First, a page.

Backlash warning over at N54. Read all about it.

Bump: Bloatware?

Some people just like to rant. It's all good. :)

We've already had the discussion over "Bloatware". Galleon made his decision quite public on the "bloating" of the language. http://www.qb64.net/forum/index.php?topic=11920.0

Quote
Everybody has a different opinion about what QB64 can/should be. But unless we make it what the individuals in our community want it to be then we all lose. So even if we personally don't want/need things like...
.
.
- A suite of string commands
.
.
.
...someone does.

My new philosophy is to let QB64 be what the community want it to be. Even if we end up with 1000s of commands that barely get used by the majority, it is better than QB64 not being used at all.

The decision was made, and I'm not going to let talk about "bloatware" concern me one bit anymore. This is something that I *can use* and *will use*. If no one else needs it, that's OK... I just find it hard to believe that I'm the only person out there who would like a fast, efficient way to compare strings ALPHABETICALLY and not by ASCII code.

Alphabetically "DOG" is the same as "dog". In ASCII, they're not.

**********************

As for not liking the name (which was a nice long post or two on the other forums), that's why I put it up for suggestions. Don't like it, fine. Just don't tell me how bad my naming sense is; show us how much better yours is. ;)

**********************

And the fact that you have to be careful with CHR$(0) with it?

This really doesn't seem like a big deal to me. If your strings have CHR$(0) in them, doing a non-case comparison of them probably isn't the best idea. Chances are you're dealing with something more complex than simple alphabetical comparison between strings, such as a binary data file, which I think you'd probably want a custom routine for.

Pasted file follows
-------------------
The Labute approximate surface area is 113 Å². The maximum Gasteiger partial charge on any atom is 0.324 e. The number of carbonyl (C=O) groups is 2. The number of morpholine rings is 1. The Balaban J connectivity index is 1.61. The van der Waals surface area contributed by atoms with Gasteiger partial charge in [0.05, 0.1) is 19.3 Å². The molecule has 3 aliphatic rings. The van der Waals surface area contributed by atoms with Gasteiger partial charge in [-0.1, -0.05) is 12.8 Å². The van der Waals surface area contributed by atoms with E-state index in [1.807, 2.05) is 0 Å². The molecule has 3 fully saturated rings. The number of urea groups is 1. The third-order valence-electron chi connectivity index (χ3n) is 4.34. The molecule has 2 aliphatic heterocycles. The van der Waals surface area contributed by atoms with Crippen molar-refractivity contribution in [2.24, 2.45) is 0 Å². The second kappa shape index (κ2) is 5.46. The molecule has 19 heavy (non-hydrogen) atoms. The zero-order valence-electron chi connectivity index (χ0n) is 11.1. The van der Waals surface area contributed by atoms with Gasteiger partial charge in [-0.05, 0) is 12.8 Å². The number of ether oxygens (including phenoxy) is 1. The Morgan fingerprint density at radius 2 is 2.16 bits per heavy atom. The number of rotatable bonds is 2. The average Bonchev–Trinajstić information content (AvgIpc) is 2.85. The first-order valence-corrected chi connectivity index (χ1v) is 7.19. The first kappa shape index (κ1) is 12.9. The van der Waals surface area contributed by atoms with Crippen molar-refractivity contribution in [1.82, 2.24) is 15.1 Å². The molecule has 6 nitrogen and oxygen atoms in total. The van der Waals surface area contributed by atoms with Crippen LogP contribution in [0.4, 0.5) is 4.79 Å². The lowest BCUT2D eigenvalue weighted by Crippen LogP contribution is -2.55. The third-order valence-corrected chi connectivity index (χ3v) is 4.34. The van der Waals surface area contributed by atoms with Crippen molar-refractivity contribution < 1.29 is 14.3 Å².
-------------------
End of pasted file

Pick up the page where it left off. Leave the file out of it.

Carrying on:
***********************

It's another case of "don't like it, don't use it." No one is going to force anyone to start adding the command into their code. Heck, look at the whole list of _gl... keywords out there. How many pieces of code have you seen with any of them in it??

I feel like it's better to have it here for the people who might need it and make use of it, than it is to not have it just because someone else doesn't need such a feature.

Hey, maybe I could call it _QB64BLOATWARE_ADDITON_NUMBER_00000001! :D ;D

Posted on Sep 20, 2014, 12:53 AM

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alternative QB45-compatible compilers

by STxAxTIC (no login)

In order of their date of projected deaths, whether it has occurred yet or not, the QB45-compatible systems on which I have relied are:

FreeBASIC #lang "qb"
QB64GL
QB64SDL
QB45 stuck in DosBox
QB45 in Win XP and below

Something that myself and others want to know:

What are the other QB45-compatible compilers out there? I've heard of DarkBasic and BlitzBasic, but haven't tried them. Are these fully compatible?

Posted on Sep 19, 2014, 11:05 PM

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i think it would be shabby not to reply at all

by mn (no login)